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Sun, Mar 28, 2010

NTSB Cites Pilot Error In 2008 Angel Flight Accident

Pilot Was Not "Instrument Current"

The NTSB has issued a Probable Cause report for an accident that occurred during an "Angel Flight." Pilot Joseph Baker was transporting a cancer patient and his wife from Connecticut to Boston in August, 2008, when the airplane, a Beechcraft G35 Bonanza, went down in a supermarket parking lot, killing all three.

The probable cause report indicates that Baker, an instrument rated pilot, was a volunteer pilot for a charity organization that connects pilots and aircraft owners with individuals in need of transportation primarily for medical purposes. The pilot was not instrument current. In addition, the charity did not verify instrument currency of volunteer pilots nor were they required to.

After takeoff, the flight proceeded towards the destination airport on an instrument flight rules clearance and was vectored onto the downwind and base legs for sequencing. The pilot made two errors related to incorrect heading changes both of which were not immediately detected by the controller, but neither were significant. While on the base leg and approximately 1.5 miles west of the final approach course for runway 4R, the controller instructed the pilot to fly heading 060 degrees to intercept the final approach course. Radar data depicted a large radius turn towards the left, and the airplane flying through the final approach course. When the flight was approximately 1.6 miles east of the final approach course, the controller advised the pilot he had passed through the course and instructed him to turn to a heading of 010 degrees to re-intercept. Radar depicted a tight radius turn past the assigned heading, while the airplane descended below the assigned altitude of 3,000 feet. The airplane then turned to the north, then southeast with altitude deviations descending so low the controller issued several low altitude alerts. The airplane then entered a final descent, immerged from the base of clouds, and impacted into a parking lot. Examination of the engine, airframe, and avionics did not reveal any preimpact failures or malfunctions.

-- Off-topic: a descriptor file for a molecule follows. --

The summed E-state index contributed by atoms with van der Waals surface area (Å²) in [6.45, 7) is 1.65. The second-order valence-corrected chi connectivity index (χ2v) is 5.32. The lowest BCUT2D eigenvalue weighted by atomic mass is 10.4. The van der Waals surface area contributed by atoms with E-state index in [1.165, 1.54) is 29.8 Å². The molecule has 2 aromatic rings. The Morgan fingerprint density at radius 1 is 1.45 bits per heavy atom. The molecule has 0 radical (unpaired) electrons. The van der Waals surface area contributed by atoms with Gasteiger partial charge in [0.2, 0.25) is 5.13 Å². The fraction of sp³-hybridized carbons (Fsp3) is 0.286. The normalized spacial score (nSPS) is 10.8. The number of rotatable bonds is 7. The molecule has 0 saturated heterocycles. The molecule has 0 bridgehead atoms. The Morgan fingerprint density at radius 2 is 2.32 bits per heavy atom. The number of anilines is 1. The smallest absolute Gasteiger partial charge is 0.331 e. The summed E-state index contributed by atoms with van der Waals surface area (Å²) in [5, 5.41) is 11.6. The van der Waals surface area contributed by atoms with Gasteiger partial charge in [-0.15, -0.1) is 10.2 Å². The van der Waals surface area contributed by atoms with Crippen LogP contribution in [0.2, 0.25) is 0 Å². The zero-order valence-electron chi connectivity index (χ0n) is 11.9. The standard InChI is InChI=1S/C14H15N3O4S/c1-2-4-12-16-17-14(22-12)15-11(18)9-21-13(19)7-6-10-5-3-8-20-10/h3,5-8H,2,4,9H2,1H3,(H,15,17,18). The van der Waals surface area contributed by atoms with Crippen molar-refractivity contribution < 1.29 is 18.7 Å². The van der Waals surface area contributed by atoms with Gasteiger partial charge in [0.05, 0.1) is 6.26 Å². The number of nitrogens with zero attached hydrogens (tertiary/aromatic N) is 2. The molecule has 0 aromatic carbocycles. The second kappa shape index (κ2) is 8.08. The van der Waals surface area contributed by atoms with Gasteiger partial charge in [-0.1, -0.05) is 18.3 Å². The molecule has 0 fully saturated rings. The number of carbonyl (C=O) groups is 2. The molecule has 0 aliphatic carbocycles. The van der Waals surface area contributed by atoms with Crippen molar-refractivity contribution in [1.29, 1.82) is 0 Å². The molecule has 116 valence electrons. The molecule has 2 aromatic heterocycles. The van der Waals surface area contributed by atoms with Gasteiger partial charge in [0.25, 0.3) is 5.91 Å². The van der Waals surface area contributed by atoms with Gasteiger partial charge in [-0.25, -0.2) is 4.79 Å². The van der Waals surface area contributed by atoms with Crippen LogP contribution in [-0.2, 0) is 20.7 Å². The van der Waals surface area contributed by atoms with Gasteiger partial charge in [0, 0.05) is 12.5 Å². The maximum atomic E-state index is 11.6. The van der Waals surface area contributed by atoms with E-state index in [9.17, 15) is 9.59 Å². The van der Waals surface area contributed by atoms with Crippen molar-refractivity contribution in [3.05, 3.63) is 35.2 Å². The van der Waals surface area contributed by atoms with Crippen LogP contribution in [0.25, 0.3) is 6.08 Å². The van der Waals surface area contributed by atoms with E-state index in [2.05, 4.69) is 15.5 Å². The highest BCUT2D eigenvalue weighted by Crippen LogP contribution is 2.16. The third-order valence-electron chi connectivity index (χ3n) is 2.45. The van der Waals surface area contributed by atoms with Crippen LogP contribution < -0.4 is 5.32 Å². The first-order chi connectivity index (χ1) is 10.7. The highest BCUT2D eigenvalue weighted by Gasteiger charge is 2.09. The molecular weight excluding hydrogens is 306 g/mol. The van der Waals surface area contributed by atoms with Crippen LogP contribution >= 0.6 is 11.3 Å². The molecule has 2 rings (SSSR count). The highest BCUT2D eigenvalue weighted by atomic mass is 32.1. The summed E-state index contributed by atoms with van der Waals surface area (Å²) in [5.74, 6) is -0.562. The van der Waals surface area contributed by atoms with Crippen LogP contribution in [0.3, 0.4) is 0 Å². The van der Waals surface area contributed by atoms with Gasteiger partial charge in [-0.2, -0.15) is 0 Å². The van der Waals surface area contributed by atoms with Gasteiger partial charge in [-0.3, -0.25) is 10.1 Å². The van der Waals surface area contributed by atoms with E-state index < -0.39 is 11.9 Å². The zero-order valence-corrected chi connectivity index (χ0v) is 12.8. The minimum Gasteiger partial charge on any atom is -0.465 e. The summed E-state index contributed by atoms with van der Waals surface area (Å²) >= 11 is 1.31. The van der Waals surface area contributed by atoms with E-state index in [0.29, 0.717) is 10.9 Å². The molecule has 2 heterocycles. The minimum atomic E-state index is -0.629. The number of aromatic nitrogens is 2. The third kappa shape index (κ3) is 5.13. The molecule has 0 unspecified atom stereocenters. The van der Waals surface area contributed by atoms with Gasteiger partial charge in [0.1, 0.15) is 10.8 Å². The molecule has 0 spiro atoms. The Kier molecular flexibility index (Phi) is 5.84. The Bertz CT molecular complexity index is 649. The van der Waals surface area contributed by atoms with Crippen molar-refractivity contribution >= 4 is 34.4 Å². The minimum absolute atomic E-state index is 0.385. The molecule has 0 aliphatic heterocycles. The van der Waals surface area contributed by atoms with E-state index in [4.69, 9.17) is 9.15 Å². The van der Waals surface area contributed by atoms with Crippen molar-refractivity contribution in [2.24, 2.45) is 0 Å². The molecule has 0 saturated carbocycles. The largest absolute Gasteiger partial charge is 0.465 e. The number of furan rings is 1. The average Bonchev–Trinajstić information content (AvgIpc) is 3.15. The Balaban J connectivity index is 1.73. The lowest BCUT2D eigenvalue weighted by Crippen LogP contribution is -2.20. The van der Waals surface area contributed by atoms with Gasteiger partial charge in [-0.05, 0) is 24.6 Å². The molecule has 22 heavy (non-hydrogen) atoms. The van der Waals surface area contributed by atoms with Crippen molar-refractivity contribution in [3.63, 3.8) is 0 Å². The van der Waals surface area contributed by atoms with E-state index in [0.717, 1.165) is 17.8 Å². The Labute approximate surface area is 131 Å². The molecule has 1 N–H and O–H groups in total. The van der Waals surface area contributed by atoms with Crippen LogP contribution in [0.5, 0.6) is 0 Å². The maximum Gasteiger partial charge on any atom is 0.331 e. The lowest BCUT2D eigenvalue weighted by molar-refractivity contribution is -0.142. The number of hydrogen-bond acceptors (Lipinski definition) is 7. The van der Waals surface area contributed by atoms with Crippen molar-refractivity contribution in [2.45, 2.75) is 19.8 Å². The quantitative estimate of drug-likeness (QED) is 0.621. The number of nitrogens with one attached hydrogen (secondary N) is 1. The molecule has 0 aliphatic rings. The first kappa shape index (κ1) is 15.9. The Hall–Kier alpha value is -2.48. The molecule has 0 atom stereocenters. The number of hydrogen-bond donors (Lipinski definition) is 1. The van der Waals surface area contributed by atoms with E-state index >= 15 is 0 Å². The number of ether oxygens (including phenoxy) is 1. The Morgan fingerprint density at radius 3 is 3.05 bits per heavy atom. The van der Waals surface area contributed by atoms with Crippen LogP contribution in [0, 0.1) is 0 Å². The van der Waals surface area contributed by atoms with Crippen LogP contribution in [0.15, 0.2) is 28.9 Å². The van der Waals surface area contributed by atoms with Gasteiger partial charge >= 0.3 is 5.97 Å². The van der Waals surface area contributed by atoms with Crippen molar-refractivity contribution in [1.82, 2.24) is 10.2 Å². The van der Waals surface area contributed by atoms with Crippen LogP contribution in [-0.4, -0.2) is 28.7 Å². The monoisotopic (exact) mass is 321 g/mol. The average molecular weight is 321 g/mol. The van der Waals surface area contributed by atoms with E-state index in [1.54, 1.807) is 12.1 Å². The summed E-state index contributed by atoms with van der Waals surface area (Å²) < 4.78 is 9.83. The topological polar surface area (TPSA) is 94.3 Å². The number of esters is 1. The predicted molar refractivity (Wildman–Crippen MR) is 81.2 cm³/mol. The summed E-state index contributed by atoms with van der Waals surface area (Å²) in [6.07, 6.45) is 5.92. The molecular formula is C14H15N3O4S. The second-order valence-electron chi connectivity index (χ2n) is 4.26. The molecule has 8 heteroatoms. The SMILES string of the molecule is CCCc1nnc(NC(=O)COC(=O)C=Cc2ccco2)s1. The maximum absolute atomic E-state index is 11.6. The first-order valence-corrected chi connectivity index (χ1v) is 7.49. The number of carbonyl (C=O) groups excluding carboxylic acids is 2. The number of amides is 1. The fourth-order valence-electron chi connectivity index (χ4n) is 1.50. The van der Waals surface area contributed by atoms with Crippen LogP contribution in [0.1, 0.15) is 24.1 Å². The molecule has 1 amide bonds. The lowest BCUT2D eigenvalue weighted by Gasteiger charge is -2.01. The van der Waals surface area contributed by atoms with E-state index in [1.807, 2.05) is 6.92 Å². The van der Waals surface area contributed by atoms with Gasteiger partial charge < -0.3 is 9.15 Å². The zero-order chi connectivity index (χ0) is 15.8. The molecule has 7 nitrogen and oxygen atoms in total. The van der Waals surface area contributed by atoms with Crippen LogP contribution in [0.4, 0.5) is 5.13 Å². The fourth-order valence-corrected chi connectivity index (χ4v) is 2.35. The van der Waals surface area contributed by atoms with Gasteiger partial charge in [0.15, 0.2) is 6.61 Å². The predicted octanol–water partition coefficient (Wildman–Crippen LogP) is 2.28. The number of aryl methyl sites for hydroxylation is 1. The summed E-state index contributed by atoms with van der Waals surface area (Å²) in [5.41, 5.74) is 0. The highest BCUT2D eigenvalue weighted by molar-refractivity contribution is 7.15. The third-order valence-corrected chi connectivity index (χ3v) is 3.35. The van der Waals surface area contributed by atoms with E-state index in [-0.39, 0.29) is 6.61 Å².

The NTSB determined that the probable cause(s) of this accident to be the pilot's failure to maintain control of the airplane while attempting to execute an instrument approach in instrument meteorological conditions. Contributing to the accident was the pilot's lack of instrument currency.

FMI: www.ntsb.gov


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